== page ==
Staying Young Never Gets Old. That’s the name of this inspiring essay by New York public relations executive and essayist Bob Brody. The gist of it is, why stop living young if you don’t have to?
At age 66, I still play pick-up basketball on the schoolyard courts around the corner from the apartment where I live. My teammates and opponents have an average age of probably about 25-years-old.
But what may be most surprising about my presence out there on the courts is that increasingly it’s no surprise at all. Right now we’re seeing more older athletes, amateur and professional alike, excel and even dominate.
Tom Brady, the quarterback for the New England Patriots, is a case in point. The NFL named him Most Valuable Player last year after he set a record for most passing yards in a Super Bowl. He was 40. With five Super Bowl wins already under his belt, he recently made his pre-season debut at age 41. The other week he announced he plans to play until he’s 45.
In tennis, Roger Federer is still at the top of his game, currently ranked number-two in the world despite being 36. He has won 20 singles titles in Grand Slam tournaments, more than any other male player. Four titles came after age 30, equaling Rod Laver on that score, with three last year and one this year.
So it goes in baseball, too, with Ichiro Suzuki and Bartolo Colon still going at 44. In hockey, with Matt Cullen at 41. In soccer, with Kazuyoshi Mirua at 51.
In basketball, LeBron James is, at 33, still improving. Last season, he played all 82 games, tying for most minutes played in the National Basketball Association as he all but singlehandedly led the Cleveland Cavaliers to the finals.
Of course the phenomenon of the long-lasting athlete is hardly unprecedented. Boxer George Foreman famously came out of retirement to regain the heavyweight championship at age 45, and Archie Moore fought until he hit 49. Kareem Abdul-Jabbar shot his patented skyhook for the Los Angeles Lakers until retiring at 42. George Blanda played in the National Football League just past age 48, the oldest in the history of the league, with a record 26 seasons.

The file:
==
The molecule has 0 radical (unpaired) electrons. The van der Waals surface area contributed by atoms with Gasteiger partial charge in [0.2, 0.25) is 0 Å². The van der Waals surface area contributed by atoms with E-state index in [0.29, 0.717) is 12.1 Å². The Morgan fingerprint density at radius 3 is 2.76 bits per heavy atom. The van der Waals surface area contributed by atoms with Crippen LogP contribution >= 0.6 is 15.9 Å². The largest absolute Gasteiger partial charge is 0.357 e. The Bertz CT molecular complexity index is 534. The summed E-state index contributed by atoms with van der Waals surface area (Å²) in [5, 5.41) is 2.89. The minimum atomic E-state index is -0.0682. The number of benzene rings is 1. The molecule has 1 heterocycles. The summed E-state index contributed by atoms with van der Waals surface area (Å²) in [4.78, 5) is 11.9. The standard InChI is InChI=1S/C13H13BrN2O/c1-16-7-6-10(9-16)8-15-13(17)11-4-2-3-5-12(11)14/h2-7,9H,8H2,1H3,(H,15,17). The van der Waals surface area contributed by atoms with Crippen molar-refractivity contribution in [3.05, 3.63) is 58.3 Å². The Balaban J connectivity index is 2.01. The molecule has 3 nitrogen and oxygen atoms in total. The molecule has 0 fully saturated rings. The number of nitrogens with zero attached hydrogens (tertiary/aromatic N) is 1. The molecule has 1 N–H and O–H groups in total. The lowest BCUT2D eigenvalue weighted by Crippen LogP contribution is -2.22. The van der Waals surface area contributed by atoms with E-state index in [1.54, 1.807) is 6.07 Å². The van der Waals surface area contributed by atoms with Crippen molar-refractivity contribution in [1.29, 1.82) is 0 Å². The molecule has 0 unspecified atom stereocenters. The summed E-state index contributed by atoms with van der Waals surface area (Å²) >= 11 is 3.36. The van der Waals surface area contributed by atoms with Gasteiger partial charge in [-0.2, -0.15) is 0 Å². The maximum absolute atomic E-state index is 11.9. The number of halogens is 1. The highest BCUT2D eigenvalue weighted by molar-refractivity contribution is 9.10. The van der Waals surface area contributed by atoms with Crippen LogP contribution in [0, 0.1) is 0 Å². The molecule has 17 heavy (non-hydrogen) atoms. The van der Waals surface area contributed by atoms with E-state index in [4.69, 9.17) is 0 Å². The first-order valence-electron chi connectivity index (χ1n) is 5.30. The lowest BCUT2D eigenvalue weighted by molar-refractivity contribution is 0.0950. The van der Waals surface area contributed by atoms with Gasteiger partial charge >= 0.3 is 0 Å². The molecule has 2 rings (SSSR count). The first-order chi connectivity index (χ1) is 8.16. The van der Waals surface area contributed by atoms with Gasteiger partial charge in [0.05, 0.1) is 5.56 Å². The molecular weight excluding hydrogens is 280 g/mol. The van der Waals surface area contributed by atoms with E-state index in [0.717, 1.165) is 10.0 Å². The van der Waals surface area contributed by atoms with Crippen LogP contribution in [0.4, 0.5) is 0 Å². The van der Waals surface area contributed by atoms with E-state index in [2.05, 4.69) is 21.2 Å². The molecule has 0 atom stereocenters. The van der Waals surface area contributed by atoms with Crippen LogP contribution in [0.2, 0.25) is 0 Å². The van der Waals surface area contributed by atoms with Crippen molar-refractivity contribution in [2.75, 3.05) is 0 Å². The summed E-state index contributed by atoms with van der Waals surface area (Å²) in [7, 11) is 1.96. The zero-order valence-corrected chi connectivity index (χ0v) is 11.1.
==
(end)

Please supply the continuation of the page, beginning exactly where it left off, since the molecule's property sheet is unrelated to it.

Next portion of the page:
These and other legacies inspired me, as I came of age, to believe that maybe I, too, could keep going. Nor am I alone in this respect. I know a few fellow hoopsters who actually have a few years on me. One competitor, now 71, gets out there even though he has had both his hips replaced. He can no longer run or jump or bend over for a loose ball, but he can still dribble, pass, and shoot.
About 20 years ago, kids at the playground started occasionally asking me my age. None of the teenagers and young men appeared to expect to hear the number I gave. Some would exclaim, “You’re older than my father!”
Shortly before Nolan Ryan retired as a pitcher with the Houston Astros, I got the chance to interview him for a magazine. Well into his 40se could still fire fastballs at 90-plus miles per hour — he registered his seventh career no-hitter at 44 — and finally left the mound at 46. I asked how he felt about everyone always asking him about his age.
His answer: “It gets old.”
Indeed it does.
Even so, lately I feel myself serving a higher purpose out there on the courts. As I venture to extend the frontiers of athletic longevity and go beyond the normal expiration dates, maybe I can set an example to follow. Maybe the kids who see me play will have the heart to stay with it too.
There’s always hope.
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Bob Brody is author of the memoir, “Playing Catch with Strangers: A Family Guy (Reluctantly) Comes of Age.”